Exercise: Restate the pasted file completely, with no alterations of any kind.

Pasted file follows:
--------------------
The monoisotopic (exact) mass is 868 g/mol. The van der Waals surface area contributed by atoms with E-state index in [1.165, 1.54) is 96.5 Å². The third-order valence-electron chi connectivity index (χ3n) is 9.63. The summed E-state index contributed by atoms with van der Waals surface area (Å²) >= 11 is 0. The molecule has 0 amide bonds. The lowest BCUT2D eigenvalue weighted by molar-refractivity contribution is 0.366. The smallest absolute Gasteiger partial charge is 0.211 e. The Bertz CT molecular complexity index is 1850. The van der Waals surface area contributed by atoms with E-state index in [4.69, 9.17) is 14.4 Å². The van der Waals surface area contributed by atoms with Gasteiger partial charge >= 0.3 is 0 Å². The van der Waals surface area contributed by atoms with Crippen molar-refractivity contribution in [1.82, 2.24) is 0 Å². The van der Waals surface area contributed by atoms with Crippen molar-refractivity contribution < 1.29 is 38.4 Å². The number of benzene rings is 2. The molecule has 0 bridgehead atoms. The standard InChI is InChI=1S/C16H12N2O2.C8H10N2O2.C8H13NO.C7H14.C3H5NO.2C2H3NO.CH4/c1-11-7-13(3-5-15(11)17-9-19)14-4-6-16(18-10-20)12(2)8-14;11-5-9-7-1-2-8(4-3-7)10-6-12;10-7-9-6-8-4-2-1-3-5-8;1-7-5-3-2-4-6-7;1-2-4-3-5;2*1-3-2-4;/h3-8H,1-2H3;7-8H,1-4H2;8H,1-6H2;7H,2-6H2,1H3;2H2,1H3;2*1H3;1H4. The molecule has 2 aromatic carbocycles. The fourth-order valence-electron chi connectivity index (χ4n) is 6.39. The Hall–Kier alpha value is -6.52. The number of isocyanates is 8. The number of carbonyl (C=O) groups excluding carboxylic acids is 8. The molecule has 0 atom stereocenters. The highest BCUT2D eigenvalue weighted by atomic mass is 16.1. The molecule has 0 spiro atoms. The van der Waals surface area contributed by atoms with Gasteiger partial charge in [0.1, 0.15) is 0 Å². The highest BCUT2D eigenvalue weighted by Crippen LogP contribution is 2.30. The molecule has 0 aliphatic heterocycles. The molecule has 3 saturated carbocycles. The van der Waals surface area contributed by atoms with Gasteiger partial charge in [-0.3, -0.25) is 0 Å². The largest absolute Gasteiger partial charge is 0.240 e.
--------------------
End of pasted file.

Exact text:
The monoisotopic (exact) mass is 868 g/mol. The van der Waals surface area contributed by atoms with E-state index in [1.165, 1.54) is 96.5 Å². The third-order valence-electron chi connectivity index (χ3n) is 9.63. The summed E-state index contributed by atoms with van der Waals surface area (Å²) >= 11 is 0. The molecule has 0 amide bonds. The lowest BCUT2D eigenvalue weighted by molar-refractivity contribution is 0.366. The smallest absolute Gasteiger partial charge is 0.211 e. The Bertz CT molecular complexity index is 1850. The van der Waals surface area contributed by atoms with E-state index in [4.69, 9.17) is 14.4 Å². The van der Waals surface area contributed by atoms with Gasteiger partial charge >= 0.3 is 0 Å². The van der Waals surface area contributed by atoms with Crippen molar-refractivity contribution in [1.82, 2.24) is 0 Å². The van der Waals surface area contributed by atoms with Crippen molar-refractivity contribution < 1.29 is 38.4 Å². The number of benzene rings is 2. The molecule has 0 bridgehead atoms. The standard InChI is InChI=1S/C16H12N2O2.C8H10N2O2.C8H13NO.C7H14.C3H5NO.2C2H3NO.CH4/c1-11-7-13(3-5-15(11)17-9-19)14-4-6-16(18-10-20)12(2)8-14;11-5-9-7-1-2-8(4-3-7)10-6-12;10-7-9-6-8-4-2-1-3-5-8;1-7-5-3-2-4-6-7;1-2-4-3-5;2*1-3-2-4;/h3-8H,1-2H3;7-8H,1-4H2;8H,1-6H2;7H,2-6H2,1H3;2H2,1H3;2*1H3;1H4. The molecule has 2 aromatic carbocycles. The fourth-order valence-electron chi connectivity index (χ4n) is 6.39. The Hall–Kier alpha value is -6.52. The number of isocyanates is 8. The number of carbonyl (C=O) groups excluding carboxylic acids is 8. The molecule has 0 atom stereocenters. The highest BCUT2D eigenvalue weighted by atomic mass is 16.1. The molecule has 0 spiro atoms. The van der Waals surface area contributed by atoms with Gasteiger partial charge in [0.1, 0.15) is 0 Å². The highest BCUT2D eigenvalue weighted by Crippen LogP contribution is 2.30. The molecule has 0 aliphatic heterocycles. The molecule has 3 saturated carbocycles. The van der Waals surface area contributed by atoms with Gasteiger partial charge in [-0.3, -0.25) is 0 Å². The largest absolute Gasteiger partial charge is 0.240 e.